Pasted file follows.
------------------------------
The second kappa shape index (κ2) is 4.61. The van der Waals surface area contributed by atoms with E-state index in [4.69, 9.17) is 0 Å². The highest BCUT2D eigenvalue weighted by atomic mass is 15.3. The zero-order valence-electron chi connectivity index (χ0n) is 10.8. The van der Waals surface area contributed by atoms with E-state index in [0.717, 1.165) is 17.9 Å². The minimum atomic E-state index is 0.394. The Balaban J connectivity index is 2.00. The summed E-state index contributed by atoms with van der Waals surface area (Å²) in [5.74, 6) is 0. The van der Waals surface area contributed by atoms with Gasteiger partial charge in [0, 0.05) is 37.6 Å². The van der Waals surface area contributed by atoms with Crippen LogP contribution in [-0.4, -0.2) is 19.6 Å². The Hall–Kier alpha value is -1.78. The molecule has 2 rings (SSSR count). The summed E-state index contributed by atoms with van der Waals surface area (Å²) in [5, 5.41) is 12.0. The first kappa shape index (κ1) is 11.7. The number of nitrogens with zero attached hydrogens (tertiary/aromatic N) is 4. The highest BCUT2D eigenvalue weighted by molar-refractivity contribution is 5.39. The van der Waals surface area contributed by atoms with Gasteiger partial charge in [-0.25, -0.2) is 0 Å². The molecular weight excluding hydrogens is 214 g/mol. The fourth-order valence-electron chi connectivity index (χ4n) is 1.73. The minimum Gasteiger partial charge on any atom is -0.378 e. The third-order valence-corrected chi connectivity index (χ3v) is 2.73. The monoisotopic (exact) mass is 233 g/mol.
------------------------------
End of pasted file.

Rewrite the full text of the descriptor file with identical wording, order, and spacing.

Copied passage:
The second kappa shape index (κ2) is 4.61. The van der Waals surface area contributed by atoms with E-state index in [4.69, 9.17) is 0 Å². The highest BCUT2D eigenvalue weighted by atomic mass is 15.3. The zero-order valence-electron chi connectivity index (χ0n) is 10.8. The van der Waals surface area contributed by atoms with E-state index in [0.717, 1.165) is 17.9 Å². The minimum atomic E-state index is 0.394. The Balaban J connectivity index is 2.00. The summed E-state index contributed by atoms with van der Waals surface area (Å²) in [5.74, 6) is 0. The van der Waals surface area contributed by atoms with Gasteiger partial charge in [0, 0.05) is 37.6 Å². The van der Waals surface area contributed by atoms with Crippen LogP contribution in [-0.4, -0.2) is 19.6 Å². The Hall–Kier alpha value is -1.78. The molecule has 2 rings (SSSR count). The summed E-state index contributed by atoms with van der Waals surface area (Å²) in [5, 5.41) is 12.0. The first kappa shape index (κ1) is 11.7. The number of nitrogens with zero attached hydrogens (tertiary/aromatic N) is 4. The highest BCUT2D eigenvalue weighted by molar-refractivity contribution is 5.39. The van der Waals surface area contributed by atoms with Gasteiger partial charge in [-0.25, -0.2) is 0 Å². The molecular weight excluding hydrogens is 214 g/mol. The fourth-order valence-electron chi connectivity index (χ4n) is 1.73. The minimum Gasteiger partial charge on any atom is -0.378 e. The third-order valence-corrected chi connectivity index (χ3v) is 2.73. The monoisotopic (exact) mass is 233 g/mol.